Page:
This Thanksgiving I was so excited to take the family to see Pixar's newest film 'Coco'. I first heard about it in October, when I saw an ad on a billboard while driving Elena back from ballet class. I immediately looked up the trailer (well once I got home...not while I was driving) and started reading up as much as I could about this new movie coming out. It was then that I decided this would be our holiday movie. It had the promise of being amazing. I was super proud that this was actually a thing, but skeptical, due to the possibility of them "messing it up" by making it super Americanized. 

Regardless, we went to the theater on Friday, the day after Thanksgiving. Now I can confidently say, I LOVE this movie so much, but here are the TWO main reasons why:

1. The main character is a great role model for my son. 


I go out of my way to make sure I empower my daughter. I'm always looking for books, movies, youtube videos, shows, anything that will inspire her in her talents and character.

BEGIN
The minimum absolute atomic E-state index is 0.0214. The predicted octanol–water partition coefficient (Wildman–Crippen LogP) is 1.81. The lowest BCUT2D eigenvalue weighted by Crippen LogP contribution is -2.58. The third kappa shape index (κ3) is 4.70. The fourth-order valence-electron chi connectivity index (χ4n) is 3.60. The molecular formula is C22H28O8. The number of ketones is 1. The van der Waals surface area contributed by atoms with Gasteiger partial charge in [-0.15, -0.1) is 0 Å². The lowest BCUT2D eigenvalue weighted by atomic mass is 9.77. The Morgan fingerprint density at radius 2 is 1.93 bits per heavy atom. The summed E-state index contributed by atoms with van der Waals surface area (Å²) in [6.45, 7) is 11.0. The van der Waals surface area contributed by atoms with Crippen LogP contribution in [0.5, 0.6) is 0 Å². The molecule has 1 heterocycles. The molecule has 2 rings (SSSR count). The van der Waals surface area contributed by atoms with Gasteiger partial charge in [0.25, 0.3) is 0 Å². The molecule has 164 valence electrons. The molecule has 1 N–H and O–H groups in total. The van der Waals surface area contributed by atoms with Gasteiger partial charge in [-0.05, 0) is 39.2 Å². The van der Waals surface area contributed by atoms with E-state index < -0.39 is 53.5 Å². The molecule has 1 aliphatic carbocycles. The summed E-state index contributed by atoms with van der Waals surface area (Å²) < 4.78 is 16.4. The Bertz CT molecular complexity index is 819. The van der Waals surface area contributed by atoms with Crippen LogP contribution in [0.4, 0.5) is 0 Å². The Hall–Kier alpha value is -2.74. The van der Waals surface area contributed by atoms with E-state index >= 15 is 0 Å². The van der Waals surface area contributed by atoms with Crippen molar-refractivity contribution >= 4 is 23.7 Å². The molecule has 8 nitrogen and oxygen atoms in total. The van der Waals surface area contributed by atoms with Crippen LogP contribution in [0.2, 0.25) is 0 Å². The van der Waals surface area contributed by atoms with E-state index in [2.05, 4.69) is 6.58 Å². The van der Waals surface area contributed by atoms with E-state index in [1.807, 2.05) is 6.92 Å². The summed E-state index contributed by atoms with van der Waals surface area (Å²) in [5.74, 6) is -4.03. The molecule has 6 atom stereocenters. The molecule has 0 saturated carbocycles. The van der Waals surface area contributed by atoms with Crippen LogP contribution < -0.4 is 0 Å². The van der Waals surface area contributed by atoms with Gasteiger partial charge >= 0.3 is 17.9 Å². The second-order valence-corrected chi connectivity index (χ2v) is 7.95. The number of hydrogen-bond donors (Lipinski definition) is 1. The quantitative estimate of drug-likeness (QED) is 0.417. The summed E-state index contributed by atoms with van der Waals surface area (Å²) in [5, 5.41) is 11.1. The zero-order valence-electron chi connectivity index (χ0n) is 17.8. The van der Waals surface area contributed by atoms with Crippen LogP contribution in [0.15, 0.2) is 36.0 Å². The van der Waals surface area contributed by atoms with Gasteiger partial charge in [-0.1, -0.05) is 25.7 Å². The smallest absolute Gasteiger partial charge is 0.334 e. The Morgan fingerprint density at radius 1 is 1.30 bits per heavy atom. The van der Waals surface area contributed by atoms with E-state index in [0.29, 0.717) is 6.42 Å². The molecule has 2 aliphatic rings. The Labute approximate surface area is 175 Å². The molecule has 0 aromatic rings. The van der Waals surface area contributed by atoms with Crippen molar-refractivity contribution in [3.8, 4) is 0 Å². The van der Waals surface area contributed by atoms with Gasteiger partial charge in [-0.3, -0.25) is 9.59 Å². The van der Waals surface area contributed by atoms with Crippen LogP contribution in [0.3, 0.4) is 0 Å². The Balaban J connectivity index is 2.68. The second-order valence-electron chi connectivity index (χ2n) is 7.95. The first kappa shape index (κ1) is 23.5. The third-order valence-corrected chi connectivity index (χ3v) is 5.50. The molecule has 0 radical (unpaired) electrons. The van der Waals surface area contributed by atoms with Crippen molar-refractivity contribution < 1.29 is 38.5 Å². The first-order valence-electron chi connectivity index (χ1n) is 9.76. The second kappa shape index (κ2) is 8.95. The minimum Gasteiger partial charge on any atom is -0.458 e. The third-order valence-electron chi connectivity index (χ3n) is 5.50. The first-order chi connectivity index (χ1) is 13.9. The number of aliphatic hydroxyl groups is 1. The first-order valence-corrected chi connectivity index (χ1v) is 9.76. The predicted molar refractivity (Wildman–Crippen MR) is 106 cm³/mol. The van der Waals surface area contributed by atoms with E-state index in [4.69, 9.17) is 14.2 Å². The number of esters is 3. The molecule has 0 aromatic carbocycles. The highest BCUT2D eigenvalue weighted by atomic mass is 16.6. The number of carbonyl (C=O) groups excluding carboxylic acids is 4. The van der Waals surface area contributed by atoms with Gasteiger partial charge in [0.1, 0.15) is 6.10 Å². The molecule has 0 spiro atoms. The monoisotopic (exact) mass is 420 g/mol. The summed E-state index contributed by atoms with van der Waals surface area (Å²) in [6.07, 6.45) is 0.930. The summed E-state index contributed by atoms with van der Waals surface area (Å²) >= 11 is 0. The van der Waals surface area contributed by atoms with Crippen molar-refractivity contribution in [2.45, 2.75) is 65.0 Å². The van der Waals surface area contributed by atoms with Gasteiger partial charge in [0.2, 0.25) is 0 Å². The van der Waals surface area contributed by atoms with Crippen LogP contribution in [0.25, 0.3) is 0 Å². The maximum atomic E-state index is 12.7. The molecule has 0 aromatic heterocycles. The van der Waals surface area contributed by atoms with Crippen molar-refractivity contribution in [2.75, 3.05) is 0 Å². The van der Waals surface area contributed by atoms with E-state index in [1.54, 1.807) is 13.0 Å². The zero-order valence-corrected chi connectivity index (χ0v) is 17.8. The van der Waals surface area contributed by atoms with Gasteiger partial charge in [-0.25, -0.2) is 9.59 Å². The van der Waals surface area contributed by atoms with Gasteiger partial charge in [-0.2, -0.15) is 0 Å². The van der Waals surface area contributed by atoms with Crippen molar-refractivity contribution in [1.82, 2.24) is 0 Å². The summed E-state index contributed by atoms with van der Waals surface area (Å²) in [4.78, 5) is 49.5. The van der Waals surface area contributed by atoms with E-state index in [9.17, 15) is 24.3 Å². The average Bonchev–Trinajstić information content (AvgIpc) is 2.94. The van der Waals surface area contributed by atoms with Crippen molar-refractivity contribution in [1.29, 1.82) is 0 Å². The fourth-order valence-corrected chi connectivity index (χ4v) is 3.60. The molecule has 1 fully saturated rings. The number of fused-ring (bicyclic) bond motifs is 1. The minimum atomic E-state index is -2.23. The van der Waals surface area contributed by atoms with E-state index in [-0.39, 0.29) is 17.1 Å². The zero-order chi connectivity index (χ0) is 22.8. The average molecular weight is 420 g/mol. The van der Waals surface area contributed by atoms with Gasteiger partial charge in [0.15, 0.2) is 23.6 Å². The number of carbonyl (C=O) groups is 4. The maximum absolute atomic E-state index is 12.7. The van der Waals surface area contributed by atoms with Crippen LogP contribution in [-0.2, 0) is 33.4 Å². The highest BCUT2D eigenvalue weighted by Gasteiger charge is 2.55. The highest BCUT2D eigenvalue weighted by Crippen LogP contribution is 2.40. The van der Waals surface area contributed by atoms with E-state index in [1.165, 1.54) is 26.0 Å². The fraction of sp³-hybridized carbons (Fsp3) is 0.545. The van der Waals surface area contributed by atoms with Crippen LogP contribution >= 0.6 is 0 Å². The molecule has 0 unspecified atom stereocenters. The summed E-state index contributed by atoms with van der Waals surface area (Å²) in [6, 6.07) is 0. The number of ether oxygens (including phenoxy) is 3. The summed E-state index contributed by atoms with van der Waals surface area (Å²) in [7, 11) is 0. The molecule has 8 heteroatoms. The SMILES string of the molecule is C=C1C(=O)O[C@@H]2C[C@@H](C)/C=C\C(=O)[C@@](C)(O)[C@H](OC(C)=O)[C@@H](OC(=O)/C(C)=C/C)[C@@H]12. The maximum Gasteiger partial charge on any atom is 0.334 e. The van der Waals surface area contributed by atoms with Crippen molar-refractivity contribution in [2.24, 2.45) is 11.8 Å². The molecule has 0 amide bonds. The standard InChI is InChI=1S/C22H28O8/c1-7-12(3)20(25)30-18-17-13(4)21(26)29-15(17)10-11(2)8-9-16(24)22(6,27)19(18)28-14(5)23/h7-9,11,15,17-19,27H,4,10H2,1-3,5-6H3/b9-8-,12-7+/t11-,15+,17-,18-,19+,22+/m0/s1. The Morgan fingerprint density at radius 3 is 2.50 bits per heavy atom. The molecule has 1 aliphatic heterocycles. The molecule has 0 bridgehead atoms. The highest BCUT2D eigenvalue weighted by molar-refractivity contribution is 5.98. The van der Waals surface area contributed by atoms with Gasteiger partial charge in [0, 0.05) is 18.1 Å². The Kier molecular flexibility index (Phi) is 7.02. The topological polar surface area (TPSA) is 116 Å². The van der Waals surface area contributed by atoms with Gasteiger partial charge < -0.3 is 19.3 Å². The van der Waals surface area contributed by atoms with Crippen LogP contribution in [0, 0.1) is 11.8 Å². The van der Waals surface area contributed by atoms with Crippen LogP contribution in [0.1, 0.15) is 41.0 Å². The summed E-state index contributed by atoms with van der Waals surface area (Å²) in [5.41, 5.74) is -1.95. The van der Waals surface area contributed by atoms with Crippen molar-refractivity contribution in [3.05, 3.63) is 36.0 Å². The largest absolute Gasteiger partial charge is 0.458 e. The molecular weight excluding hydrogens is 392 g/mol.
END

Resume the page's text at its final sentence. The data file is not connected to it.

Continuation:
Sometimes I forget to do the same for my son.

When 'Elena of Avalor' came out last year I went a little crazy in my excitement that Elena not only had a Mexican Disney character that looked like her, but had the SAME name. 

My son doesn't usually mind, and even encourages Elena in everything she does, but I do go out of my way to tell Elena how proud I am of her, and it breaks my heart when he asks, "are you proud of me too mom?" 

So when I saw that Miguel, the main character resembled my son, I built up the hype for him. And this character did not disappoint. There have been many times Disney's representation of male roles is to be macho and more of a muscly tough guy. However, Miguel is a little boy who is passionate about following his dreams, shows compassion for his family and his stray pet. And, while he's strong, you can see the process he goes to understand the difference between right and wrong. The love he has for his family is true to Mexican family values, and that is who I want Elias to aspire to be. Compassionate, humble, passionate, and loving. 

2. The depiction of the Mexican culture around the holiday Dia de los Muertos is authentically amazing.